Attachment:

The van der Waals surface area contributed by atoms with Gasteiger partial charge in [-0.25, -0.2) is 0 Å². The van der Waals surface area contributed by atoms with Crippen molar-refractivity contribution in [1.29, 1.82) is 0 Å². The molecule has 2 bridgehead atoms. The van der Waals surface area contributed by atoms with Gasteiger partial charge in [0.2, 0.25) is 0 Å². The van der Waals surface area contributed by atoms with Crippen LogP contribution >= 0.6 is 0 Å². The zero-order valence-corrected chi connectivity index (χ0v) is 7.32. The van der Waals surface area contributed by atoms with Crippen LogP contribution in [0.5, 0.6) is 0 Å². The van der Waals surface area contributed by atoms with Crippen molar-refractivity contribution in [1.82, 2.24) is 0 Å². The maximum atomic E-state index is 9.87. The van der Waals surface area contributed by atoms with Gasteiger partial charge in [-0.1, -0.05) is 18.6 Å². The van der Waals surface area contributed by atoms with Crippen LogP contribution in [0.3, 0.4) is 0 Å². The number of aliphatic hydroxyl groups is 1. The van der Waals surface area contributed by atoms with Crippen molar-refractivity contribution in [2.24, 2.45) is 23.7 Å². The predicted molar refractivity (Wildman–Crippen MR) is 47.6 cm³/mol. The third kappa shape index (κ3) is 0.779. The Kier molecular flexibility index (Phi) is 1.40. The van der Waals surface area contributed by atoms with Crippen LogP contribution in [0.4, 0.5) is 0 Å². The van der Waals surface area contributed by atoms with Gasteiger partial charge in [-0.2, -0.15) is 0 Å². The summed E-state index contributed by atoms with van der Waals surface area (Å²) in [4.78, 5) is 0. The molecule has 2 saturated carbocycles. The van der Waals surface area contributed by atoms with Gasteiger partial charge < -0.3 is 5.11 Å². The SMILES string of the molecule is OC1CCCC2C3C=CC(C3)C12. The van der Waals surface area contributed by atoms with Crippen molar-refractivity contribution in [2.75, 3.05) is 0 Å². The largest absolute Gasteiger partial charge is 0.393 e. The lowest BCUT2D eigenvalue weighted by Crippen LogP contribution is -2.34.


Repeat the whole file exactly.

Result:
The van der Waals surface area contributed by atoms with Gasteiger partial charge in [-0.25, -0.2) is 0 Å². The van der Waals surface area contributed by atoms with Crippen molar-refractivity contribution in [1.29, 1.82) is 0 Å². The molecule has 2 bridgehead atoms. The van der Waals surface area contributed by atoms with Gasteiger partial charge in [0.2, 0.25) is 0 Å². The van der Waals surface area contributed by atoms with Crippen LogP contribution >= 0.6 is 0 Å². The zero-order valence-corrected chi connectivity index (χ0v) is 7.32. The van der Waals surface area contributed by atoms with Crippen LogP contribution in [0.5, 0.6) is 0 Å². The van der Waals surface area contributed by atoms with Crippen molar-refractivity contribution in [1.82, 2.24) is 0 Å². The maximum atomic E-state index is 9.87. The van der Waals surface area contributed by atoms with Gasteiger partial charge in [-0.1, -0.05) is 18.6 Å². The van der Waals surface area contributed by atoms with Crippen LogP contribution in [0.3, 0.4) is 0 Å². The number of aliphatic hydroxyl groups is 1. The van der Waals surface area contributed by atoms with Crippen molar-refractivity contribution in [2.24, 2.45) is 23.7 Å². The predicted molar refractivity (Wildman–Crippen MR) is 47.6 cm³/mol. The third kappa shape index (κ3) is 0.779. The Kier molecular flexibility index (Phi) is 1.40. The van der Waals surface area contributed by atoms with Crippen LogP contribution in [0.4, 0.5) is 0 Å². The van der Waals surface area contributed by atoms with Gasteiger partial charge in [-0.2, -0.15) is 0 Å². The summed E-state index contributed by atoms with van der Waals surface area (Å²) in [4.78, 5) is 0. The molecule has 2 saturated carbocycles. The van der Waals surface area contributed by atoms with Gasteiger partial charge < -0.3 is 5.11 Å². The SMILES string of the molecule is OC1CCCC2C3C=CC(C3)C12. The van der Waals surface area contributed by atoms with Crippen molar-refractivity contribution in [2.75, 3.05) is 0 Å². The largest absolute Gasteiger partial charge is 0.393 e. The lowest BCUT2D eigenvalue weighted by Crippen LogP contribution is -2.34.